I think an issue here is specifying `float` to begin with. I'd only do that if I wanted it to be `float`, knowing that the expression is a different type, and even then I'd add a comment explaining why I felt the need to be explicity. i.e. I'd have written const PiOver2 = (atan(1.0) * 4) / 2; Atila
Oct 23
prev sibling next sibling parent reply Basile B. <b2.temp gmx.com> writes:
On Saturday, 21 October 2017 at 20:17:12 UTC, NX wrote:
 I was working on some sort of math library for use in graphical 
 computing and I wrote something like this:

 const float PiOver2 = (atan(1.0) * 4) / 2;

 Interestingly enough, I realized that atan() returns double (in 
 this case) but wait, it's assigned to a float variable! 
 Compiler didn't even emit warnings, let alone errors.

 I see no reason as to why would this be legal in this century, 
 especially in D.
 So can someone tell me what's the argument against this?
 Why type conversions differ between integral and floating types?
 Why can't I assign a long to an int but it's fine when 
 assigning double to float?

 I think this is a serious topic and needs clarification.
In the meantime: --- /** * Wraps a floating point type that doesn't follow D permissive float conversion * rules. * * In D, as in C++, implicit conversion from $(D double) to $(D float) is allowed, * leading to a possible precision loss. This can't happen when using this wrapper. */ struct CoercionSafeFloat(T) if (isFloatingPoint!T) { private T _value; alias _value this; enum antiCoercion = q{ static assert(V.sizeof <= T.sizeof, "coercion from " ~ V.stringof ~ " to " ~ T.stringof ~ " is not allowed"); }; /// Prevent Coercion from construction. this(V)(V v) {mixin(antiCoercion); _value = v;} /// Prevent Coercion from assignation. void opAssign(V)(V v) {mixin(antiCoercion); _value = v;} /// Prevent Coercion from operator assignation. void opOpAssign(string op, V)(V v) { mixin(antiCoercion); mixin("_value " ~ op ~ "= v;"); } } /// unittest { alias Float = CoercionSafeFloat!float; alias Double = CoercionSafeFloat!double; alias Real = CoercionSafeFloat!real; Float f; Double d; Real r; import std.math; static assert(!__traits(compiles, f = (atan(1.0) * 4) / 2)); static assert( __traits(compiles, f = (atan(1.0f) * 4f) / 2f)); static assert(!__traits(compiles, d = (atan(1.0L) * 4L) / 2L)); static assert(__traits(compiles, d = f)); static assert(!__traits(compiles, f = d)); static assert(!__traits(compiles, d = r)); static assert(!__traits(compiles, d += r)); static assert(__traits(compiles, r *= d)); } --- you can get a safer float type if this is a concern.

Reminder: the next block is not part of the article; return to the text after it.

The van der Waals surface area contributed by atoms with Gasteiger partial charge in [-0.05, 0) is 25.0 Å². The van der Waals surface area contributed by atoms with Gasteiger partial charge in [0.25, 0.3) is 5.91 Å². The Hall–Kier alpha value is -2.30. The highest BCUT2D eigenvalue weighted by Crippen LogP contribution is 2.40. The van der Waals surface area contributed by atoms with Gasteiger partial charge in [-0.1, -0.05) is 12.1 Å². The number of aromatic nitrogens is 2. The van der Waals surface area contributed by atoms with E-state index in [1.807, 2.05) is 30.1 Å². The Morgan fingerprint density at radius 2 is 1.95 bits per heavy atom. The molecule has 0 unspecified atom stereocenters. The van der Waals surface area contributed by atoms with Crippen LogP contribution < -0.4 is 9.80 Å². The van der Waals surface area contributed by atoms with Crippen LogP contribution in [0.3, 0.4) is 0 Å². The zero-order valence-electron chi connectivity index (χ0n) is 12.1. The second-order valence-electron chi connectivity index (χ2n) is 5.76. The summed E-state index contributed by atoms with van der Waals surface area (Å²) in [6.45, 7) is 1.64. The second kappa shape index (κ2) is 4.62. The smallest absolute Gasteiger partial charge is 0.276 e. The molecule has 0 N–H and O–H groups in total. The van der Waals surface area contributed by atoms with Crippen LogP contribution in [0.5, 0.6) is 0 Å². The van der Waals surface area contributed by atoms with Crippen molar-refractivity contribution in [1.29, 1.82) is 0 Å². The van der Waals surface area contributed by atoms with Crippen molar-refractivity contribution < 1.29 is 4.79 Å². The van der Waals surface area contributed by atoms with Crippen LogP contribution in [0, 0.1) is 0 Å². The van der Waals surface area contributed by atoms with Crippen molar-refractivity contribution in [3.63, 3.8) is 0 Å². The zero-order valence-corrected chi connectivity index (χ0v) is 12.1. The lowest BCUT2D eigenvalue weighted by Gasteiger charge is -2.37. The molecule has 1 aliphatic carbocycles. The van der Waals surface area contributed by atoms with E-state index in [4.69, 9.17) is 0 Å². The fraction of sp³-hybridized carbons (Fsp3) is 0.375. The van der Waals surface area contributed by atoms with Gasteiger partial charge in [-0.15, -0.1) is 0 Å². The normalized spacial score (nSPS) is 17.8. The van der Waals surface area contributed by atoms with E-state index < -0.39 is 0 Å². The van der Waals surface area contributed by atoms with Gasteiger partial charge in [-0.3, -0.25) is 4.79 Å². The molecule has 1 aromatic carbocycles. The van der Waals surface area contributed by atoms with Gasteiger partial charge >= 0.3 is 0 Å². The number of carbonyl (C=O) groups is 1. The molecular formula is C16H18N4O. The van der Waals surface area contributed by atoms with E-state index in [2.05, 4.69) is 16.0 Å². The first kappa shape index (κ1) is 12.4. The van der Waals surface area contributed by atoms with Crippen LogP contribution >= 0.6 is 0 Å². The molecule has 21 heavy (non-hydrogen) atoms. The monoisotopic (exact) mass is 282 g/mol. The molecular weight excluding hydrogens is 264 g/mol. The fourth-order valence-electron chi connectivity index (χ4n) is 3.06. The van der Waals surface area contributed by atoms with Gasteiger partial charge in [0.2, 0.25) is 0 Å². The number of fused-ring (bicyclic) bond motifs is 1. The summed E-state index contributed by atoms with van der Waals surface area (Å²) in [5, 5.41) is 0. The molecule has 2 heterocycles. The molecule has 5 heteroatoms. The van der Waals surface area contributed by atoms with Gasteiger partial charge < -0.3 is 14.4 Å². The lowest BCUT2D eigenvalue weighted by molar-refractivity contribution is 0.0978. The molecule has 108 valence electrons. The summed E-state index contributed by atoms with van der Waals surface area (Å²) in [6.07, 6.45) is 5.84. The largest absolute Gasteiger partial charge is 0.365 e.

Oct 23
parent reply codephantom <me noyb.com> writes:
On Monday, 23 October 2017 at 21:51:24 UTC, Basile B. wrote:
 ---
 /**
  * Wraps a floating point type that doesn't follow D permissive 
 float conversion
  * rules.
  *
  * In D, as in C++, implicit conversion from $(D double) to $(D 
 float) is allowed,
  * leading to a possible precision loss. This can't happen when 
 using this wrapper.
  */
Want to hammer in a nail.. just go ahead and use a bulldozer ;-) Simple things should be simple. I cannot see how the simplest solution would be any other than to have a compiler option for warning you of implicit conversions.
Oct 23
parent reply Basile B. <b2.temp gmx.com> writes: